Companies that start or join successful business ecosystems — dynamic groups of largely independent economic players that work together to create and deliver coherent solutions to customers — can reap tremendous benefits. In the startup phase, ecosystems can provide fast access to external capabilities that may be too expensive or time-consuming to build within a single company. Once launched, ecosystems can scale quickly because their modular structure makes it easy to add partners. Moreover, ecosystems are very flexible and resilient — the model enables high variety, as well as a high capacity to evolve. There is, however, a hidden and inconvenient truth about business ecosystems: Our past research found that less than 15% are sustainable in the long run.M. Reeves, H. Lotan, J. Legrand, et al., “How Business Ecosystems Rise (and Often Fall),” MIT Sloan Management Review, July 30, 2019, https://sloanreview.mit.edu.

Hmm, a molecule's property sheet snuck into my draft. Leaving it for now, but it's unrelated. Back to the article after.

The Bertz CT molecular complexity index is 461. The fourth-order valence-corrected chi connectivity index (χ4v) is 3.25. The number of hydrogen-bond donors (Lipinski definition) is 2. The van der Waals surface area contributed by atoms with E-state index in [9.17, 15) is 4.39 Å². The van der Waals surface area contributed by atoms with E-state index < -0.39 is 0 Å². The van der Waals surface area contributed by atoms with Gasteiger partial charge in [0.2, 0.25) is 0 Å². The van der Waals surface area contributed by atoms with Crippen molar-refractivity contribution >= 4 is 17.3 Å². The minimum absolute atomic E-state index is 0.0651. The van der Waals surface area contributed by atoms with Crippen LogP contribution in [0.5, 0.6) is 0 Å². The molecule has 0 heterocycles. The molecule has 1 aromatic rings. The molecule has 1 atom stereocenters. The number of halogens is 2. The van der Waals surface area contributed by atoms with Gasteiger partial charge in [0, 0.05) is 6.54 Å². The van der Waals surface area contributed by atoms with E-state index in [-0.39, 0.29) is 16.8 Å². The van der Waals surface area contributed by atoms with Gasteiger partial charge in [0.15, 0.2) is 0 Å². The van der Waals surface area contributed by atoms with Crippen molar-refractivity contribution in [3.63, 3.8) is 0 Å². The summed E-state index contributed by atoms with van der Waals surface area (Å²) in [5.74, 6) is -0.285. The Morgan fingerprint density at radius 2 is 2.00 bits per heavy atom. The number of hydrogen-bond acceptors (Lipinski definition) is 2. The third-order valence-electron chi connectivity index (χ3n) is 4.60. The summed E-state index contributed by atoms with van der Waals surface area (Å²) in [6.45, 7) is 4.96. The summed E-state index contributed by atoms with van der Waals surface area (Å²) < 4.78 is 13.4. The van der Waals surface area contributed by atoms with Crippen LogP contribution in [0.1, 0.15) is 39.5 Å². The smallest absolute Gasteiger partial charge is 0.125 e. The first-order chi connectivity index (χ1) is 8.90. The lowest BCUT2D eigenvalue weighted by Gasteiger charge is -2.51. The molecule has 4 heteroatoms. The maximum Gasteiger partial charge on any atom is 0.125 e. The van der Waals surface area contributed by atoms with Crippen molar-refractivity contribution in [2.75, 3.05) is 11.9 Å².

The seeds of ecosystem failure are planted early. Our new analysis of more than 100 failed ecosystems found that strategic blunders in their design accounted for 6 out of 7 failures. But we also found that it can take years before these design failures become apparent — with all the cumulative investment losses in time, effort, and money that failure implies.U. Pidun, M. Reeves, and M. Schüssler, “Why Do Most Business Ecosystems Fail?” Boston Consulting Group, June 22, 2020, www.bcg.com